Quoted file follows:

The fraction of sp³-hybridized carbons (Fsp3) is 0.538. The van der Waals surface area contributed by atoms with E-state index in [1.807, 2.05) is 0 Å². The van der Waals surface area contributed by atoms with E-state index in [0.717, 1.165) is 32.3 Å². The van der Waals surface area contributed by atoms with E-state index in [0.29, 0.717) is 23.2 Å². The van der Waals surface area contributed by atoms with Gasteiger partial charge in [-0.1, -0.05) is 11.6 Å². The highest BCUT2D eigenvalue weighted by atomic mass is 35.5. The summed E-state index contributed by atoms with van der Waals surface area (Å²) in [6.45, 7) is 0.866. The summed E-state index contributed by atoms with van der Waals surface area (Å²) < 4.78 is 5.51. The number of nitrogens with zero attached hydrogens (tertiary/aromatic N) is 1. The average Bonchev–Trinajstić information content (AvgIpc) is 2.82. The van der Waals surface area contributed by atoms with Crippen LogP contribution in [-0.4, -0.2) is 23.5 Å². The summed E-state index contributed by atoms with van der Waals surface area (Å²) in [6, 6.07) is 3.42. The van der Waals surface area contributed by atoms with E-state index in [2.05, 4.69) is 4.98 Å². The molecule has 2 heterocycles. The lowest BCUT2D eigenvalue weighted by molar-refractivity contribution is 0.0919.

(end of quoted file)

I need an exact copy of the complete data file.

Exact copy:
The fraction of sp³-hybridized carbons (Fsp3) is 0.538. The van der Waals surface area contributed by atoms with E-state index in [1.807, 2.05) is 0 Å². The van der Waals surface area contributed by atoms with E-state index in [0.717, 1.165) is 32.3 Å². The van der Waals surface area contributed by atoms with E-state index in [0.29, 0.717) is 23.2 Å². The van der Waals surface area contributed by atoms with Gasteiger partial charge in [-0.1, -0.05) is 11.6 Å². The highest BCUT2D eigenvalue weighted by atomic mass is 35.5. The summed E-state index contributed by atoms with van der Waals surface area (Å²) in [6.45, 7) is 0.866. The summed E-state index contributed by atoms with van der Waals surface area (Å²) < 4.78 is 5.51. The number of nitrogens with zero attached hydrogens (tertiary/aromatic N) is 1. The average Bonchev–Trinajstić information content (AvgIpc) is 2.82. The van der Waals surface area contributed by atoms with Crippen LogP contribution in [-0.4, -0.2) is 23.5 Å². The summed E-state index contributed by atoms with van der Waals surface area (Å²) in [6, 6.07) is 3.42. The van der Waals surface area contributed by atoms with E-state index in [2.05, 4.69) is 4.98 Å². The molecule has 2 heterocycles. The lowest BCUT2D eigenvalue weighted by molar-refractivity contribution is 0.0919.